A high profile picture book published recently, THUNDER BOY JR., by Sherman Alexie, illustrated by Yuyi Morales, is definitely worthy of all the attention it’s been getting. Narrated by Thunder Boy Smith Jr. (with help from his little sister), we learn how this little boy loves his father, but hates his name. When compared with his dad (who everyone calls Big Thunder), Little Thunder feels more like a burp or a fart. Quite reasonably, he wants his own name. Speech bubbles move the story along to a fitting conclusion, and the brightly colored, lively illustrations make reading it a pleasure.

And finally, LITTLE RED, by Bethan Woollvin, is a bold, graphic take on the Little Red Riding Hood story. This Little Red is tough and savvy and definitely not afraid. For fans of Jon Klaassen’s Hat books, who don’t mind a little carnage (in good taste, of course) along the way. And pay special attention to Little Red’s eyes—they’re simply rendered, but so expressive!


Sunday, June 5, 2016

June's Book of the Month--Mother Bruce

Hello! June’s Book of the Month is very funny MOTHER BRUCE, by Ryan T. HIggins.

Bruce is a bear who is a grump. Apparently, the only thing Bruce likes is eggs, cooked into fancy recipes (which he finds on the internet). One day, after gathering all the ingredients for a rather intricate recipe (boiled goose eggs drizzled with honey-salmon sauce), Bruce returns from restocking wood for his stove, only to find that the main part of his breakfast has hatched. And the cute little geese think he is their mama! Suffice it to say that while the goslings have immediately imprinted on Bruce, it takes more than a few pages for this particular bear to begin to embrace his new family.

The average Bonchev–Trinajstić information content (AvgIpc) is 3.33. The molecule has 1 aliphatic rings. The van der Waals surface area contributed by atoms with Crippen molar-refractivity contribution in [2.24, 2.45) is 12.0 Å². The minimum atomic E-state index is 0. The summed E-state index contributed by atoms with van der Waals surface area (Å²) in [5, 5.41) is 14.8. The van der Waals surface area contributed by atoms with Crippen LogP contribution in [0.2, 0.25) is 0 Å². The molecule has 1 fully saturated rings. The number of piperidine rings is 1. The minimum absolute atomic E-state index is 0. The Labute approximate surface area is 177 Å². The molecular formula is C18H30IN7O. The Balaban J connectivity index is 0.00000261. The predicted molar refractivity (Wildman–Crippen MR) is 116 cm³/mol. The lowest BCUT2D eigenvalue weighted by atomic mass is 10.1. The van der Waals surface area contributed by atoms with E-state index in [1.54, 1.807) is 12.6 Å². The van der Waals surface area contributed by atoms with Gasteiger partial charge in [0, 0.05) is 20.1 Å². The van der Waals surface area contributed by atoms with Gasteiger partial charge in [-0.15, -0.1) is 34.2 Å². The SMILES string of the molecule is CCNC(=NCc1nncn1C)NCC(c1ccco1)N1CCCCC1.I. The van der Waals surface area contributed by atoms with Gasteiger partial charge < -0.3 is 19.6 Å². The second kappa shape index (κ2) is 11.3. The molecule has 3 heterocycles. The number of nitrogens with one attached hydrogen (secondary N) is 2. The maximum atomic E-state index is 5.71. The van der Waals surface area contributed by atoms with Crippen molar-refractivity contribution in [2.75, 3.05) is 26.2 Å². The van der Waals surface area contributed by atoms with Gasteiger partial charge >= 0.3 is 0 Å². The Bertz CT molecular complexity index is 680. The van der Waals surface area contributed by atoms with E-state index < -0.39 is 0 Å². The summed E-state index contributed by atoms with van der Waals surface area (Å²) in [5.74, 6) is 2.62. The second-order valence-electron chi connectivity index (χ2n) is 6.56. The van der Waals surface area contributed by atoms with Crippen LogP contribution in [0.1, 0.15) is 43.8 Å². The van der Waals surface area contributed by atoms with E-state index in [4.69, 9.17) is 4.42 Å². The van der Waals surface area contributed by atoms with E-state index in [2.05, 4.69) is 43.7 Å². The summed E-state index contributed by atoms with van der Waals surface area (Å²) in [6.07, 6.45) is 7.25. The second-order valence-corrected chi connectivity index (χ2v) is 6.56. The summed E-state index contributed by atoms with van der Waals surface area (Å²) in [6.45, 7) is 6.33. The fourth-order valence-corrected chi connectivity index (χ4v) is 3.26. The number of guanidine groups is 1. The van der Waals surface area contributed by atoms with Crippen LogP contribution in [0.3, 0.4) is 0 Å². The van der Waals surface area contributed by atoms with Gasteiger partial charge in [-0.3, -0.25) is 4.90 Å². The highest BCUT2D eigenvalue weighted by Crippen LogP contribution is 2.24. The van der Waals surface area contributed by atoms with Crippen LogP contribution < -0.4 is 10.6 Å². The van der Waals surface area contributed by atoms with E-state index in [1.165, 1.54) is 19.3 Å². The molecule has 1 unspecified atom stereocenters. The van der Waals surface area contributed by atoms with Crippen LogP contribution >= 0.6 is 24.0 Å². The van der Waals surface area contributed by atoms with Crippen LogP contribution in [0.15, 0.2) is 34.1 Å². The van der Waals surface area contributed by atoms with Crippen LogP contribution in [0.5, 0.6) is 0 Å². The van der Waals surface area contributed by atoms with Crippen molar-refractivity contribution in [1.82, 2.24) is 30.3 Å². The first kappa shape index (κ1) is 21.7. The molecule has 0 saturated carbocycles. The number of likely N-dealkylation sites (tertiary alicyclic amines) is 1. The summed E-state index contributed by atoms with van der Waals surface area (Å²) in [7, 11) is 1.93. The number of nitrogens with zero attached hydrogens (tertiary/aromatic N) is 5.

I like how the author/illustrator jumps right in with his endpapers—we see Bruce’s forest home, even before the title page. So when the text actually begins, the scene has already been set. All we need now is that very grumpy bear. We can immediately learn about some of the things that Bruce does NOT like (sunny days, rain, and cute little animals). Also, the endpapers at the back of the story do nice job of playing us out, by depicting the Florida vacation spot this entire family has migrated to.

The text is clever and concise. The illustrations don’t merely portray what is stated, instead they add to the fun by telling a hefty share of the story. For example, when Bruce goes out to get ingredients for his ill-fated breakfast, he brings along a shopping cart—no matter that he’s going to pillage the neighborhood. And when his breakfast is ruined, the text never says that goslings have hatched. Instead they tell us he was met with an unwelcome surprise. And on and on. What the text leaves unsaid makes all the difference. It’s a terrific book to study how we can use words and pictures to make the whole greater than the sum of its parts. And funnier, too.

Kids will no doubt laugh their way through MOTHER BRUCE. I keep laughing, no matter how many times I read it. In fact, it only seems to get better.